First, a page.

In 1852, Martha Jane Cannary, a.k.a., Calamity Jane, was born. When she was 14 years of age her mother died, and then just one year later her father passed away. Following his death, Calamity Jane found work as a scout at Fort Russell. She was well known for being a good shot and an outdoors adventurer. There are many speculations on how she got her nickname, none of which can be factually verified; however one thing is certain. Calamity seemed to strike this western frontierswoman everywhere she went.
There is another famous individual that was known for his travels, as well as the calamity that followed him, albeit by his own volition. His name was Cain. Continue reading
They were called to war. But they stayed home discussing what to do. For their “great indecision,” they did not go to the front, but sat among the flocks listening to the whistles of the shepherds. They missed out on Israel’s victory! What a shameful moment for the tribe of Reuben! (For this account, see Judges 5:15-16).
Some Bible versions translated their great indecision as great searches of the heart, or they thought long and hard about it. So long in fact, that they never got up and went. Perhaps they even affirmed their decision, but they failed to grab their arms and go to war. Continue reading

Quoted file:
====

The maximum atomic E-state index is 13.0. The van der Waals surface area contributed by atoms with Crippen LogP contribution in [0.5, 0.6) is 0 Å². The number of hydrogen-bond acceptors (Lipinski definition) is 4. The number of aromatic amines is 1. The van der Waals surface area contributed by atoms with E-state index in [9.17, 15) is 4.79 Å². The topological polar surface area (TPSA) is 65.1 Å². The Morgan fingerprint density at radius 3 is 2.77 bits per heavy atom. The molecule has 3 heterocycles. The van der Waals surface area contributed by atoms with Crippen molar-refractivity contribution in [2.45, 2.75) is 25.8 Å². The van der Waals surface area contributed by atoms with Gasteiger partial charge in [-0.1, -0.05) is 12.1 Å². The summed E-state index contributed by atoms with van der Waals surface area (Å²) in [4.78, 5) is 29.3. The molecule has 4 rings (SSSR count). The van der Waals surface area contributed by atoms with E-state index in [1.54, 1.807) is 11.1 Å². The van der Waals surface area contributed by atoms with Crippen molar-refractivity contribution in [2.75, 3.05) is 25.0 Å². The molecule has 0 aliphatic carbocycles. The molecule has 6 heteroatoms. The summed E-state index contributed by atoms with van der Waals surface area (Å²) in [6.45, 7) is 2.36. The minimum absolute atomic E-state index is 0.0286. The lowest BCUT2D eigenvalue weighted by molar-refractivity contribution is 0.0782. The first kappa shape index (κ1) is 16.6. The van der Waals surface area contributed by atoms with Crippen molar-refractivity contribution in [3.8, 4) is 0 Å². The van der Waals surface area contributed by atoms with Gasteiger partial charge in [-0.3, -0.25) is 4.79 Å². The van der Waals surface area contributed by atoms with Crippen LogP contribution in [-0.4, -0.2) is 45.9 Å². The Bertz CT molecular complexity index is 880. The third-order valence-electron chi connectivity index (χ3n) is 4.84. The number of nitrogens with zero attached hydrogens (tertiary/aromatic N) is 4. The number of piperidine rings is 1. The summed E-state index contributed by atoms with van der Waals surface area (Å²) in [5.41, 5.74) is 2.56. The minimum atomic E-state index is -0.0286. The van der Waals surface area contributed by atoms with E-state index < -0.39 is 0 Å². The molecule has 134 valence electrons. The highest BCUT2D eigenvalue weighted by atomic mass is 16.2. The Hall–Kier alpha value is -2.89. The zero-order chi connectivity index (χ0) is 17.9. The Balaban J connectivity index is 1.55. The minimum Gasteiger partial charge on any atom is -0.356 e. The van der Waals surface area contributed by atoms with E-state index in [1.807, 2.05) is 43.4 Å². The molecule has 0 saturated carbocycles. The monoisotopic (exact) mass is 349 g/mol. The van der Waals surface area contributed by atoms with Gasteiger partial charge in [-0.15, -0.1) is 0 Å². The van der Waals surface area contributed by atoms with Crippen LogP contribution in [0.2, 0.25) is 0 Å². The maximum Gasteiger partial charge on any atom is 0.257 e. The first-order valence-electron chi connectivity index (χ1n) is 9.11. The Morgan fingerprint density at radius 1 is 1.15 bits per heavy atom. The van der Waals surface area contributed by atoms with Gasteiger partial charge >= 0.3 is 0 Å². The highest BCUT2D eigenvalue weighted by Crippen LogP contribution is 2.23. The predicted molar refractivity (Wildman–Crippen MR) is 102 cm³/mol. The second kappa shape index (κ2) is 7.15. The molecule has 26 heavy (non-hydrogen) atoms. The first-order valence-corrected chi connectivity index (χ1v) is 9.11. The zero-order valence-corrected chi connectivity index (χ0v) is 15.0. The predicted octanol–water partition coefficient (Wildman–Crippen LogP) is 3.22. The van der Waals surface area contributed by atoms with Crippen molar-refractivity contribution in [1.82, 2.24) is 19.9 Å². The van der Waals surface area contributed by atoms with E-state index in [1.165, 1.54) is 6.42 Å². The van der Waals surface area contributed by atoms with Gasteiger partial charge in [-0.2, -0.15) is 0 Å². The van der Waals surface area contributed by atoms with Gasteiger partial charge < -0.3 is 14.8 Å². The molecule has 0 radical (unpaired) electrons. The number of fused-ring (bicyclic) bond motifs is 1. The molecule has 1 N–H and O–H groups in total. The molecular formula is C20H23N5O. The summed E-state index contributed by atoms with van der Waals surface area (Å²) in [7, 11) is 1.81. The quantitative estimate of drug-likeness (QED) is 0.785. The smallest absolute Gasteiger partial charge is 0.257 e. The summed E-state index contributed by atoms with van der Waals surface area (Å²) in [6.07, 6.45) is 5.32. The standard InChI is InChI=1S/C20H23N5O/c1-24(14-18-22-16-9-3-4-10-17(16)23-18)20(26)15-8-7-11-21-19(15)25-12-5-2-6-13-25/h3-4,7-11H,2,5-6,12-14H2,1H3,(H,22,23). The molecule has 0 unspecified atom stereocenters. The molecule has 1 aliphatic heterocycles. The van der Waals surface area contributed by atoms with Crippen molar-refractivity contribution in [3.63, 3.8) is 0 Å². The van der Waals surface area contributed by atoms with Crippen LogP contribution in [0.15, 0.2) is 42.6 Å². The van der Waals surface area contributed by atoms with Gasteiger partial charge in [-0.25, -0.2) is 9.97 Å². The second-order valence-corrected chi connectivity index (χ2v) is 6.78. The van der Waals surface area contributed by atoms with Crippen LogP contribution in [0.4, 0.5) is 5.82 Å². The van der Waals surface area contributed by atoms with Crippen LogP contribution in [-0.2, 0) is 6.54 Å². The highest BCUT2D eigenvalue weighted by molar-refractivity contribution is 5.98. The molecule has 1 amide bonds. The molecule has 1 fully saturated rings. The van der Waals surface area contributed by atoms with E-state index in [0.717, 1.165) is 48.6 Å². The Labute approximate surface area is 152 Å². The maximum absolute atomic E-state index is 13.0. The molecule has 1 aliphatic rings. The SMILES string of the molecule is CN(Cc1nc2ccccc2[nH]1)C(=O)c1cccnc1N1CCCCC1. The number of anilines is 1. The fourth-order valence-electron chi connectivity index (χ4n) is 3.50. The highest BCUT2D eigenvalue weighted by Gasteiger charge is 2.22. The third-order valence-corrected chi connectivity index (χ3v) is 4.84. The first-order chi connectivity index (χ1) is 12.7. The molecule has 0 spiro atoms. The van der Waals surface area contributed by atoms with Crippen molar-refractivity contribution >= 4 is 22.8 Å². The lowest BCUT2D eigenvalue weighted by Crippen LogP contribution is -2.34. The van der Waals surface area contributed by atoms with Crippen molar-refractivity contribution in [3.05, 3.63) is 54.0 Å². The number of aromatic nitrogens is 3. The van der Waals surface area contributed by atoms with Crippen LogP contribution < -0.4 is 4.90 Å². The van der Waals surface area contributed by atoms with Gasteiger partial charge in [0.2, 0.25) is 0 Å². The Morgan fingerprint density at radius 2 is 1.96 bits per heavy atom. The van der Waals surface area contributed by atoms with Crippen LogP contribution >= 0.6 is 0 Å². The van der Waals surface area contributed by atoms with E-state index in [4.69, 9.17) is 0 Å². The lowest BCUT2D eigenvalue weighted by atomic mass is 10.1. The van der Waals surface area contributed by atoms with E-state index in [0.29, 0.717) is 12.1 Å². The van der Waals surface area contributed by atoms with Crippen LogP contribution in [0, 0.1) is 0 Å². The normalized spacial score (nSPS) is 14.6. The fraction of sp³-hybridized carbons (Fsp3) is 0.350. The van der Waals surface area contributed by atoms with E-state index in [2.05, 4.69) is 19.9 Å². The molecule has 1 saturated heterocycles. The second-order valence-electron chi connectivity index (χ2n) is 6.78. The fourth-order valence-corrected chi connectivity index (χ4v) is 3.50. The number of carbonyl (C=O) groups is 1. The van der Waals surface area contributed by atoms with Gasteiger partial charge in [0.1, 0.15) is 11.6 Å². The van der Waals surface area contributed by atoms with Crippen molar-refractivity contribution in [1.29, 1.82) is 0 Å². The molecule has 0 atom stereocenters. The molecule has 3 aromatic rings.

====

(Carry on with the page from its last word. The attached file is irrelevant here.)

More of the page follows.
“We need to call sin by its right name and expose it before the world for what it is…We might label a bottle of strychnine some soft drink but doing so would not change its nature…We can’t sugar-coat sin, Underneath the surface it is still sin and that is all one can make of it. All the sorrow, woe, bitterness, violence, heartaches, shame and tragedy between man’s fall and his final redemption can be summed up on one word: sin. One sin can put a stigma of disgrace on a person that a lifetime of restitution cannot lift.”Foy L. Smith (1944). via Oldham Lane church of Christ — BULLETINDIGEST.com